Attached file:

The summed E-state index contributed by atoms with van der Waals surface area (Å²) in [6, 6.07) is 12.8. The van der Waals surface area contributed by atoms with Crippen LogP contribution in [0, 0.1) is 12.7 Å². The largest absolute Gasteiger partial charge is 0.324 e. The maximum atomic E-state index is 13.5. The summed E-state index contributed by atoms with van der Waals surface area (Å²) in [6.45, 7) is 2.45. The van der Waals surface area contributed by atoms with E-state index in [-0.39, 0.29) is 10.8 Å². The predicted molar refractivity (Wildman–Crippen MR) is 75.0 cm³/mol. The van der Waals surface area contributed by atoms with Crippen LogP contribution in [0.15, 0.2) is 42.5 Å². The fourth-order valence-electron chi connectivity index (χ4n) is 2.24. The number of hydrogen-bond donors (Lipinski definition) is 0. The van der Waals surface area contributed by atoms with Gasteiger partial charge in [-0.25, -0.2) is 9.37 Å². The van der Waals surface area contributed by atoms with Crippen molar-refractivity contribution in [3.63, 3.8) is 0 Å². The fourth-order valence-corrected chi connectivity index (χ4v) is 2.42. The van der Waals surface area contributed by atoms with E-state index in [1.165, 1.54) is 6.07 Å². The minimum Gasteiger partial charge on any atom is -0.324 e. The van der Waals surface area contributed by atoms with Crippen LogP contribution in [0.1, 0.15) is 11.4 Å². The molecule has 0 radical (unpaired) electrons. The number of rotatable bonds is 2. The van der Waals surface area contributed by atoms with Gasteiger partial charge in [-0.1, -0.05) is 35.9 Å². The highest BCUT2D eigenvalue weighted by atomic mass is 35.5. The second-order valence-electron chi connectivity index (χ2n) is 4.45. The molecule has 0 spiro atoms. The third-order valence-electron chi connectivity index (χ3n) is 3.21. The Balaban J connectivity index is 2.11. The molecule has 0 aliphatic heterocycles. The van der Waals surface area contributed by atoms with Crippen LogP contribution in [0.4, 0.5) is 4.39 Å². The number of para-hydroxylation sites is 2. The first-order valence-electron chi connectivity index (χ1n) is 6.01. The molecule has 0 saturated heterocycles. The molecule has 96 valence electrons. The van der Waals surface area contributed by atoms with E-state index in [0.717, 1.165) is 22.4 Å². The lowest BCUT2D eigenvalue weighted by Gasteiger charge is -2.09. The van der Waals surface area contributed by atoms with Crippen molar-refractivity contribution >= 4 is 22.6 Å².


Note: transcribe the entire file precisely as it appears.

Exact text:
The summed E-state index contributed by atoms with van der Waals surface area (Å²) in [6, 6.07) is 12.8. The van der Waals surface area contributed by atoms with Crippen LogP contribution in [0, 0.1) is 12.7 Å². The largest absolute Gasteiger partial charge is 0.324 e. The maximum atomic E-state index is 13.5. The summed E-state index contributed by atoms with van der Waals surface area (Å²) in [6.45, 7) is 2.45. The van der Waals surface area contributed by atoms with E-state index in [-0.39, 0.29) is 10.8 Å². The predicted molar refractivity (Wildman–Crippen MR) is 75.0 cm³/mol. The van der Waals surface area contributed by atoms with Crippen LogP contribution in [0.15, 0.2) is 42.5 Å². The fourth-order valence-electron chi connectivity index (χ4n) is 2.24. The number of hydrogen-bond donors (Lipinski definition) is 0. The van der Waals surface area contributed by atoms with Gasteiger partial charge in [-0.25, -0.2) is 9.37 Å². The van der Waals surface area contributed by atoms with Crippen molar-refractivity contribution in [3.63, 3.8) is 0 Å². The fourth-order valence-corrected chi connectivity index (χ4v) is 2.42. The van der Waals surface area contributed by atoms with E-state index in [1.165, 1.54) is 6.07 Å². The minimum Gasteiger partial charge on any atom is -0.324 e. The van der Waals surface area contributed by atoms with Crippen LogP contribution in [0.1, 0.15) is 11.4 Å². The molecule has 0 radical (unpaired) electrons. The number of rotatable bonds is 2. The van der Waals surface area contributed by atoms with Gasteiger partial charge in [-0.1, -0.05) is 35.9 Å². The highest BCUT2D eigenvalue weighted by atomic mass is 35.5. The second-order valence-electron chi connectivity index (χ2n) is 4.45. The molecule has 0 spiro atoms. The third-order valence-electron chi connectivity index (χ3n) is 3.21. The Balaban J connectivity index is 2.11. The molecule has 0 aliphatic heterocycles. The van der Waals surface area contributed by atoms with Crippen LogP contribution in [0.4, 0.5) is 4.39 Å². The number of para-hydroxylation sites is 2. The first-order valence-electron chi connectivity index (χ1n) is 6.01. The molecule has 0 saturated heterocycles. The molecule has 96 valence electrons. The van der Waals surface area contributed by atoms with E-state index in [0.717, 1.165) is 22.4 Å². The lowest BCUT2D eigenvalue weighted by Gasteiger charge is -2.09. The van der Waals surface area contributed by atoms with Crippen molar-refractivity contribution >= 4 is 22.6 Å².